Tequila is a great spirit to sip or to mix into cocktails, that primarily depends on the type of tequila you're drinking. Each type differs in color, age, and taste. For example, an unaged Blanco Tequila is known for its bright and crisp flavor, making a Margarita cocktail so refreshing. An Extra Añejo, on the other hand, is best to sip neat at room temperature to indulge in the complex flavor profile the spirit developed during aging.
The United States is the number one importer of the Mexican agave spirit from Jalisco. In 2022, Mexico exported more than 393 million liters of tequila worldwide. More than 85% of it (around 338 million liters) went straight to its neighbor, the US.
Let's dive in and find out how the different styles and types compare.
6 Distinct Types of Tequila
The main types of tequila are Blanco, Reposado, and Añejo. But besides these three, there are more styles and types to discover. Yet, what are the differences between the various tequila types? Discover what sets the basic types of tequila apart.
1. Blanco Tequila
Blanco Tequila is an unaged or slightly aged tequila that rests in stainless steel tanks or barrels for up to 60 days. This type is the purest version of tequila, also known as silver tequila or tequila plata, referring to its usually colorless appearance.
Blanco Tequilas are typically not your first choice as a sipping tequila, although you can find several bottles excellent for sipping. Instead, its bright and crisp taste is best in combination with lime juice or orange juice in classic tequila cocktails like Margaritas, Palomas, Tequila Sunrise, or Ranch Water. In fact, most of the best tequilas in Margaritas are blancos.
The flavor profile in a Blanco Tequila can vary a lot. Some may be more one-dimensional and agave-forward, while others have more complex flavor profiles, including flavors like citrus, pepper, spices, and vanilla.
If you're not used to the taste of this agave spirit, sipping a Blanco might not be enjoyable at first. However, if you get used to its bright taste, a Blanco can become an exciting type of tequila to sip.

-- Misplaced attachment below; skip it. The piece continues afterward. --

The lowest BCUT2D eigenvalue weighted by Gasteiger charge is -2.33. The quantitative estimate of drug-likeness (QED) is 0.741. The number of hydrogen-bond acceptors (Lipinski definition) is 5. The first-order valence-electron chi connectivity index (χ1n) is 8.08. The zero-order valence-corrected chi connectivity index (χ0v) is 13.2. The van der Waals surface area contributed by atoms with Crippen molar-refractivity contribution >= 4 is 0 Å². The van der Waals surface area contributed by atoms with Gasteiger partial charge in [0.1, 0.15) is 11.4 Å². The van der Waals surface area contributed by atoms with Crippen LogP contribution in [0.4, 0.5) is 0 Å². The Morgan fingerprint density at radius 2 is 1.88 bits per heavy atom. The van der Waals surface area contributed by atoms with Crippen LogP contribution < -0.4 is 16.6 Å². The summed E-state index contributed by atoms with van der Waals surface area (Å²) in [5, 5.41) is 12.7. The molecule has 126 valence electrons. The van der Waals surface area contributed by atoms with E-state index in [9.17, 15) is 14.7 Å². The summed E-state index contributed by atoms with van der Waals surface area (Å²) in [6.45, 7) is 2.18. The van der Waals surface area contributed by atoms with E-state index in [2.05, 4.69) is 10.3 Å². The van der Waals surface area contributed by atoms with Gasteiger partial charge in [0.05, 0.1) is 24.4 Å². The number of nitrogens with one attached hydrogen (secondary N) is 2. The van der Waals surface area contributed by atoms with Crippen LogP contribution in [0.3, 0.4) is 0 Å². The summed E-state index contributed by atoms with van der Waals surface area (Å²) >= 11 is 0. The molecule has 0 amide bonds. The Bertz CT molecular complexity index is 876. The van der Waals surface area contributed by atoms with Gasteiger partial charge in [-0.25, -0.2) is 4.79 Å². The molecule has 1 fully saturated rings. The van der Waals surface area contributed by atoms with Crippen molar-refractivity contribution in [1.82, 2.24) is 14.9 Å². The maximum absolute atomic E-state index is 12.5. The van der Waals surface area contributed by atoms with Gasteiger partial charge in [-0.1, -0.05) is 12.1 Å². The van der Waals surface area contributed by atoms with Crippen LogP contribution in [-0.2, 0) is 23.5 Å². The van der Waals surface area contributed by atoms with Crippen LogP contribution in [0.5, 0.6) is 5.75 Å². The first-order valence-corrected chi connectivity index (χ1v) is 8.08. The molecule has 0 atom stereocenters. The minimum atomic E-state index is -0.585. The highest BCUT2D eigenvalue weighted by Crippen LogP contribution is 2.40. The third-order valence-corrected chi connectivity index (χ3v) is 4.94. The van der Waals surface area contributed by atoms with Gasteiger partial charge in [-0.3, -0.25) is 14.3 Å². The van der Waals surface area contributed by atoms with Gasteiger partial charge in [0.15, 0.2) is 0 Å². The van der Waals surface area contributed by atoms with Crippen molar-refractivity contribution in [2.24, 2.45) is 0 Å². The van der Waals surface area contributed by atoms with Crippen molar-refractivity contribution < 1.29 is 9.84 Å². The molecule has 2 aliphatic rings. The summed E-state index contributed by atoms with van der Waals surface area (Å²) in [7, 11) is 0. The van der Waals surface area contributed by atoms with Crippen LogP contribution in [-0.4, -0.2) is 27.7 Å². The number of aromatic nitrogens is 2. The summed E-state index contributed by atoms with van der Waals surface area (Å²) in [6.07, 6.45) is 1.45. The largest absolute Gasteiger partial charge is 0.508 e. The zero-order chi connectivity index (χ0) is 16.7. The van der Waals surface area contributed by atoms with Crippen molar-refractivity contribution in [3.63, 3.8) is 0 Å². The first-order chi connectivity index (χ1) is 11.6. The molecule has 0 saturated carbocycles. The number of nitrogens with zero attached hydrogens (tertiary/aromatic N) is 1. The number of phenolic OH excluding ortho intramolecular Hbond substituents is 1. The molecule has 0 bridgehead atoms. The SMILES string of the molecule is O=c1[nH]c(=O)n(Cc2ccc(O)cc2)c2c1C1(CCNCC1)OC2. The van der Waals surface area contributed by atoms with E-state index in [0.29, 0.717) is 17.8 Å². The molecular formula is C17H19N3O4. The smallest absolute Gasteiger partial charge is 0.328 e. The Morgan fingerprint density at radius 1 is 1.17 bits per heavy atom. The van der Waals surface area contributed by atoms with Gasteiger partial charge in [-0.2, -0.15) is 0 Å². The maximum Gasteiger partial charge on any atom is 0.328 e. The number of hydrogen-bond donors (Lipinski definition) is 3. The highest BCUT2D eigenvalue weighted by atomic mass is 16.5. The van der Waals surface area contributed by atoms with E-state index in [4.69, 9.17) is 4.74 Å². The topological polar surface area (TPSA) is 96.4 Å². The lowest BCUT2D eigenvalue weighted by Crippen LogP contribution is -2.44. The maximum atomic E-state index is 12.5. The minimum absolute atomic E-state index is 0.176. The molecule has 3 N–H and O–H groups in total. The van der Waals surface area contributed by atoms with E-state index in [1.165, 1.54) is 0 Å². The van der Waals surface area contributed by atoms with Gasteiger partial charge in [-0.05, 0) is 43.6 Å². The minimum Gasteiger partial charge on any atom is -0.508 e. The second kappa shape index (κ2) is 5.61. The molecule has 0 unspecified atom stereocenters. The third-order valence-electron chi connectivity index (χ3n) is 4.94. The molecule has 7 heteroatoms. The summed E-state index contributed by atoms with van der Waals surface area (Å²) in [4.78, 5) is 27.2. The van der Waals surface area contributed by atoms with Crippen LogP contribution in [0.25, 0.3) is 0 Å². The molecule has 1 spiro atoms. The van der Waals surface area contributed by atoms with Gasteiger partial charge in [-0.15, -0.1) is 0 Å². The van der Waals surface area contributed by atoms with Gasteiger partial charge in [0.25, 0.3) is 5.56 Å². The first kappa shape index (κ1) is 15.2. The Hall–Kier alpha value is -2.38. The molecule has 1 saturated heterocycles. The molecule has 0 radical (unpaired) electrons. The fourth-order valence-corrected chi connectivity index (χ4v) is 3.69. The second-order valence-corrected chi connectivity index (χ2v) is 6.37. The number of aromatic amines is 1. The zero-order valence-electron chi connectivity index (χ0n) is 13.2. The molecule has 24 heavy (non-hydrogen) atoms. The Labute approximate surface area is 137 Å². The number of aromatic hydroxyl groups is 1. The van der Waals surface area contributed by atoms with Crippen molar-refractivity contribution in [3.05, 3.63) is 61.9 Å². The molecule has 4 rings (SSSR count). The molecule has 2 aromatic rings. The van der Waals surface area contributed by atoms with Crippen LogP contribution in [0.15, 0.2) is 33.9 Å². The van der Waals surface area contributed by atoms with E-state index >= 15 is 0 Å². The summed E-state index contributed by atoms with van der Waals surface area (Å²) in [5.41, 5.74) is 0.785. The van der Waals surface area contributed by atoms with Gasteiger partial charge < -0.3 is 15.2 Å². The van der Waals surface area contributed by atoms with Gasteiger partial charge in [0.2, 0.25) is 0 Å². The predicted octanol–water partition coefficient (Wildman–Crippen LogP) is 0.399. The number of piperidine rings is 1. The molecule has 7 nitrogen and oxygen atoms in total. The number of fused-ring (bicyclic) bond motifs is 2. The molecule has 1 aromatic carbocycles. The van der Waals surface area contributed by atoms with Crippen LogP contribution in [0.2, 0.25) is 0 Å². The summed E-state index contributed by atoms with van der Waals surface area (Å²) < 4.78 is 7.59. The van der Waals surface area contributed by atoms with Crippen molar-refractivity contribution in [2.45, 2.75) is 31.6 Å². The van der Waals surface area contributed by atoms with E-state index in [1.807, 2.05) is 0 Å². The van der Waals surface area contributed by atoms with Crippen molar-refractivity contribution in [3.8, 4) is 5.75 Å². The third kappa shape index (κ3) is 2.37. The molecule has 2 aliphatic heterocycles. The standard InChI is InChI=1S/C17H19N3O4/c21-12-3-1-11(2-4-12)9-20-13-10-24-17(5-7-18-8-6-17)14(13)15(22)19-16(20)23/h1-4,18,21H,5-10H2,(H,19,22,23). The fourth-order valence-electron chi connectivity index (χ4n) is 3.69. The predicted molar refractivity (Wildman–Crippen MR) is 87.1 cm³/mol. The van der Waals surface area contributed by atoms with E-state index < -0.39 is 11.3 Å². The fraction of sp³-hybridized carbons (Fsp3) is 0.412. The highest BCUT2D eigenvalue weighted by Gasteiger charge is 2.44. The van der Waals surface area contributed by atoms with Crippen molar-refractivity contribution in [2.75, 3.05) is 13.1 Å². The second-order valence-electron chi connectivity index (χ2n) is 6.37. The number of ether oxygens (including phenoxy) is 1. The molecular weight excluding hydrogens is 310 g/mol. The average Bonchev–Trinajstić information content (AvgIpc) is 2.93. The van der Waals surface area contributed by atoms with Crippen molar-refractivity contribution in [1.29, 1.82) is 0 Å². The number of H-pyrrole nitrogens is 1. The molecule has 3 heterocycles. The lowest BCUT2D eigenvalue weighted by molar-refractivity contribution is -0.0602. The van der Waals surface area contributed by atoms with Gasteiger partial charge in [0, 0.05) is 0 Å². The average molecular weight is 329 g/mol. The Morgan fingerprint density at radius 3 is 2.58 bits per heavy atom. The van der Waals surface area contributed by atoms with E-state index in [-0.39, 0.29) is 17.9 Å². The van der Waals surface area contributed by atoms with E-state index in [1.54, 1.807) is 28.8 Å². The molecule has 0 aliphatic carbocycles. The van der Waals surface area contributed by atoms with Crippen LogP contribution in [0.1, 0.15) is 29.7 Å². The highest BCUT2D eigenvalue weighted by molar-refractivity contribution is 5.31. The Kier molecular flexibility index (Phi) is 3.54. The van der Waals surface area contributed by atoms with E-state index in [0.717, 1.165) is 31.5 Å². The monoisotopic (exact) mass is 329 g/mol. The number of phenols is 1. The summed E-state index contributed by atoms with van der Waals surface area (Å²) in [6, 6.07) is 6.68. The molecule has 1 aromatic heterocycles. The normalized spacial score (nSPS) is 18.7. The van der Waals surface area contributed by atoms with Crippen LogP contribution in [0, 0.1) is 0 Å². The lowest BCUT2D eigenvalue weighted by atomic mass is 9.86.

Our recommendation for a Blanco Tequila: Fortaleza Blanco
2. Joven Tequila
Joven Tequila is a blended tequila type produced by mixing aged and unaged tequila. The term Joven is the Spanish word for young and indicates we are not talking about aged tequila that matured for an extended time. Its characteristic amber color is the reason it's often called "Oro" or "gold" Tequila.
There are two different ways to achieve this amber color. In the best case, Joven Tequila is a blended mix of unaged and aged Tequilas. But unfortunately, most of the time you get a Blanco Tequila blended with added coloring and flavoring.
This resulting Gold Tequila is typically flavored with additives like oak extract, caramel coloring, glycerin, and others. In many cases, these bottles are mixto tequilas (see explanation below), tequilas distilled from only 51% agave sugars.
Our recommendation for a Joven Tequila: Casa Noble Joven Tequila
3. Reposado Tequila
A Reposado Tequila (speaks: “reh-puh-saa-dow”) is an aged Tequila. After distillation, the spirit matures in oak or Holm oak barrels for at least 60 days and up to one year. Reposado tequilas have a darker, almost golden color, and the flavors are often sweeter than in a Blanco, with notes like warm cinnamon, spices, vanilla, honey, and nuts.
Reposados can be great sippers but don't necessarily have to be. Instead, they're an excellent alternative to Blanco Tequilas in cocktail recipes. Their sweeter and more mature taste turns the flavor profile into a more complex and mellow version of the drink.
Within this tequila category, there's an immense variety. Some bottles are barely different from Joven Tequilas, while others stay in the barrel for almost a year and are quite close to the flavor profile of an Añejo Tequila.
Our recommendation for a Reposado Tequila: La Gritona Reposado Tequila
4. Añejo Tequila
Añejo tequila ages for at least one year in French oak barrels. The term "Añejo" printed on the label of bottles translated to "old."
If we compare that to whiskey or rum, aging for one year would by no means qualify as old. But in the world of tequila, it does. That is not least due to one major disadvantage Tequila producers have:
Agave plants (maguey) take almost a decade to grow before one can harvest them. That's a lot of time and effort already going into the product before it even exists. You may say that agave spirits mature before they're even produced as the plants give the spirit its distinct taste.
The barrels used for aging are often former whiskey barrels with a maximum size of 600l. Once filled, the sealed casks are set aside for one year or more. Age then gives the beautiful dark amber color to the tequila, while it also develops complex flavors and aromas.